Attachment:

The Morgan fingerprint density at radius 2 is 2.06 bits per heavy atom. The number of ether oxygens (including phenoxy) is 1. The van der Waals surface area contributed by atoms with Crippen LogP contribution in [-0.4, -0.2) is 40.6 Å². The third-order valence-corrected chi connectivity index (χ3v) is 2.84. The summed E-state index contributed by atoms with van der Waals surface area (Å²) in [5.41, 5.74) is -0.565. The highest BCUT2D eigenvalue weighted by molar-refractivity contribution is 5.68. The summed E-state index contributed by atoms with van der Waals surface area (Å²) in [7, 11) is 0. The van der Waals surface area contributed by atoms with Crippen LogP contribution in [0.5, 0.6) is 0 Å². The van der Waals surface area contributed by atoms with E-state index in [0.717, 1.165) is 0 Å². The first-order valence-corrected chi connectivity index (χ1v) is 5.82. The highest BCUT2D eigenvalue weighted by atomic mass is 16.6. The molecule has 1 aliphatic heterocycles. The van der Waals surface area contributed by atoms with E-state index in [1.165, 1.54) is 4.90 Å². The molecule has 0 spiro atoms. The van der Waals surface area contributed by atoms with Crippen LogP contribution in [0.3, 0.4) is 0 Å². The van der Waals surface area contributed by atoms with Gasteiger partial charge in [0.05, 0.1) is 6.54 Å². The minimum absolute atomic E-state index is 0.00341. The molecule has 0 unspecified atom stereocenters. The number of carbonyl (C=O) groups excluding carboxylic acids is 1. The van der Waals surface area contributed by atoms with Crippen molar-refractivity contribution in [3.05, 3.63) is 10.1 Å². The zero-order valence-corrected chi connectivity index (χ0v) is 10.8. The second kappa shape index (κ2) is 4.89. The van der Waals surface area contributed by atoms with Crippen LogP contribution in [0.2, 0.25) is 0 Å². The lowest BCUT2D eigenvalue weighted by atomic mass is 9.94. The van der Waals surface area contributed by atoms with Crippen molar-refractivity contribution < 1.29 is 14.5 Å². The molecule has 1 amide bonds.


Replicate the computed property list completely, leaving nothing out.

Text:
The Morgan fingerprint density at radius 2 is 2.06 bits per heavy atom. The number of ether oxygens (including phenoxy) is 1. The van der Waals surface area contributed by atoms with Crippen LogP contribution in [-0.4, -0.2) is 40.6 Å². The third-order valence-corrected chi connectivity index (χ3v) is 2.84. The summed E-state index contributed by atoms with van der Waals surface area (Å²) in [5.41, 5.74) is -0.565. The highest BCUT2D eigenvalue weighted by molar-refractivity contribution is 5.68. The summed E-state index contributed by atoms with van der Waals surface area (Å²) in [7, 11) is 0. The van der Waals surface area contributed by atoms with Crippen LogP contribution in [0.5, 0.6) is 0 Å². The van der Waals surface area contributed by atoms with E-state index in [0.717, 1.165) is 0 Å². The first-order valence-corrected chi connectivity index (χ1v) is 5.82. The highest BCUT2D eigenvalue weighted by atomic mass is 16.6. The molecule has 1 aliphatic heterocycles. The van der Waals surface area contributed by atoms with E-state index in [1.165, 1.54) is 4.90 Å². The molecule has 0 spiro atoms. The van der Waals surface area contributed by atoms with Crippen LogP contribution in [0.3, 0.4) is 0 Å². The van der Waals surface area contributed by atoms with Gasteiger partial charge in [0.05, 0.1) is 6.54 Å². The minimum absolute atomic E-state index is 0.00341. The molecule has 0 unspecified atom stereocenters. The number of carbonyl (C=O) groups excluding carboxylic acids is 1. The van der Waals surface area contributed by atoms with Crippen molar-refractivity contribution in [3.05, 3.63) is 10.1 Å². The zero-order valence-corrected chi connectivity index (χ0v) is 10.8. The second kappa shape index (κ2) is 4.89. The van der Waals surface area contributed by atoms with Crippen LogP contribution in [0.2, 0.25) is 0 Å². The lowest BCUT2D eigenvalue weighted by atomic mass is 9.94. The van der Waals surface area contributed by atoms with Crippen molar-refractivity contribution < 1.29 is 14.5 Å². The molecule has 1 amide bonds.